I'm not going to lie to you, sometimes a project comes along that juuuuuust seeeeems to taaaaaaaaaaaake foreeeeeeeeeeeeeeever.
This is one of those projects, mostly due to it's reliance on clamping for just about every operation and assembly. I have a lot of clamps, but I'd need literally 4 times what I currently have to really speed this up any. As it is, the best I can do is get things glued and clamped, and have other work to fall back on while the glue dries. It makes for sort of a herky-jerky project, with so much dry time involved.
All that said, now that the pieces are starting to get assembled, I'm really proud of how they're turning out. Maybe proud isn't the right word, maybe excited is more appropriate.
I designed and redesigned these things maybe 4 or 5 different times. I wasn't changing the design, just double checking (and triple checking, and quadruple checking, etc.) the math involved. These things need to hug the windows as well as essentially mirror the existing window trim on the original windows, and with all the radii involved, not to mention the number of pieces that have varying thicknesses and width, I'm still - after all the checking and rechecking - a little nervous that they won't fit the way I want them to.
That said, so far, the dimensions of the components and final assemblies are just about dead nuts what I designed them to be, which is pretty awesome, all things considered. So, where'd I leave off last time? I think I'd gotten up to marking out the upper and lower radii on the main trim bodies.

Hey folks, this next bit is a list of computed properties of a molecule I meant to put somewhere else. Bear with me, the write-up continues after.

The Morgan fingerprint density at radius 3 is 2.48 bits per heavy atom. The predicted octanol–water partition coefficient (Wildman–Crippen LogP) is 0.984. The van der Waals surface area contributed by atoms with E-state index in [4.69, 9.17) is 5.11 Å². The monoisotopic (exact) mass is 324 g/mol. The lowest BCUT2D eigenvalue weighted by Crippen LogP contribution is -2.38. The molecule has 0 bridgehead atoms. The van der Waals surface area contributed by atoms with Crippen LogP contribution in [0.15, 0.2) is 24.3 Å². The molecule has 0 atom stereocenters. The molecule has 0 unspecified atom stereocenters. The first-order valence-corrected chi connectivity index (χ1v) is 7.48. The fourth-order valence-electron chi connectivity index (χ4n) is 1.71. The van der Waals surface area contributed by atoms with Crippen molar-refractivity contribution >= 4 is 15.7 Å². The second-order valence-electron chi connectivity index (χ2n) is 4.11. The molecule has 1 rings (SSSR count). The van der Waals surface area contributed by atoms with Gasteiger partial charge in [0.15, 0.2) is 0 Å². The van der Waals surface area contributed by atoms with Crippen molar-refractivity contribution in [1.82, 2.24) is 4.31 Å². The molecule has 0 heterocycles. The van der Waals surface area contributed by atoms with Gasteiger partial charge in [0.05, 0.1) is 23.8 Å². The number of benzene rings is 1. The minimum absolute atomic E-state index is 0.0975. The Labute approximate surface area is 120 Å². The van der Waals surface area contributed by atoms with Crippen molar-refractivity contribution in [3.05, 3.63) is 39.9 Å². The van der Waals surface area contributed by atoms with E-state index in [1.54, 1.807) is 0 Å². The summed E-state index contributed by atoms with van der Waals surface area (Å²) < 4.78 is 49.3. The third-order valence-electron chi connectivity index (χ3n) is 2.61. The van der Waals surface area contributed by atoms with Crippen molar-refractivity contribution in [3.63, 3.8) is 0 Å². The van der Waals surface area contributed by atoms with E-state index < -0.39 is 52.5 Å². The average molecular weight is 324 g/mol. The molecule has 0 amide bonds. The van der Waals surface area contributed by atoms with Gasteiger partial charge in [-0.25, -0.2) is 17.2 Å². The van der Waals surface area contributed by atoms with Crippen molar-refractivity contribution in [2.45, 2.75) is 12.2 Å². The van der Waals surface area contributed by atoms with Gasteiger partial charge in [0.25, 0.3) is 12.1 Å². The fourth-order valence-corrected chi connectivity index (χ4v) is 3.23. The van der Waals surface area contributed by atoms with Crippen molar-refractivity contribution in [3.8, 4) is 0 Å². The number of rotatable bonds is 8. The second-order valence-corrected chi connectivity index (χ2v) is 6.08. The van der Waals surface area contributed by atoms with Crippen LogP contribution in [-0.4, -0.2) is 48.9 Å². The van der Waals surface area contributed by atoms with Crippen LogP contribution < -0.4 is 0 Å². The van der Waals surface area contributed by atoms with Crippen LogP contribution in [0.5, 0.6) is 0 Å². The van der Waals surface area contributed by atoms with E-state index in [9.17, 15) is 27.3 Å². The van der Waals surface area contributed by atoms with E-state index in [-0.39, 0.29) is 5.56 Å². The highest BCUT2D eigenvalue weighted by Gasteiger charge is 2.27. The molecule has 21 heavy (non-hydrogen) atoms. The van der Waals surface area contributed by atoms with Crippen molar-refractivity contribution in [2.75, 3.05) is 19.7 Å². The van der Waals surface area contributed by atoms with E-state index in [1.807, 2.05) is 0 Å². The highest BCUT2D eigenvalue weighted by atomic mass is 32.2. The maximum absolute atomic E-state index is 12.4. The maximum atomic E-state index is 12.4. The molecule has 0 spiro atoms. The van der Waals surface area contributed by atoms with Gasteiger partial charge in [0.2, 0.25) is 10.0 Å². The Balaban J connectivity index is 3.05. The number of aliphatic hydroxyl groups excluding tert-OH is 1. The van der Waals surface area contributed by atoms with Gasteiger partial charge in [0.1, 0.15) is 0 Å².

Once I got the shapes of the radii marked out with tape, I spent a lengthy amount of time at the bandsaw doing a rough cut. I can't overstate just how much time this took; those blanks were about 4.25" thick, and my little bandsaw had a difficult time with the cuts. I knew it'd do it, I also knew it'd take forever, and it did.
Bandsaws generally yield a pretty rough surface post-cutting, so the next step was to build a jig that I could attach the router to and clean up the cuts. The jig was nothing more than a piece of 3/8" plywood I had laying around, the plunge router base fixed at one end, and holes at the other end. The holes were located very, very specifically, corresponding to the radii that I needed for the curves. I had a fixed pivot point that I'd screwed down to my work bench, and by placing a nail through one of the holes I'd drilled in the jig and into the pivot point, I could cut very, very specific radii. It probably sounds a lot more complicated that it really was.
Once the radii were cut, I fabricated the lower bent laminations, which consisted of 5 strips of 3/16" thick Douglas Fir. It's pretty tough to bend anything thicker than that without a steam box, but I didn't have any issues.
The upper bent laminations, those were a little trickier. They were much, much wider than the lower bent laminations, and even though they were thinner, bending the upper ones inward was definitely a lot squirrlier than the lower ones, which I was bending outwards. Regardless, they all turned out fine. I'm not sure that ratchet straps are a traditional woodworking clamping method, but sometimes ya have to do what ya have to do.
With the lower and upper bent laminations knocked out, I could disassemble everything, cut all the pieces to the appropriate lengths and widths, and then reassemble.
Once the big, bulky parts were put together, all that was left was to fabricate some trim. This didn't take a whole lot of time, but installing the trim, which involved more bending, more gluing and more clamping, that took forever.
But...I got 'em finished. Threw a little primer on them and got started on the installation...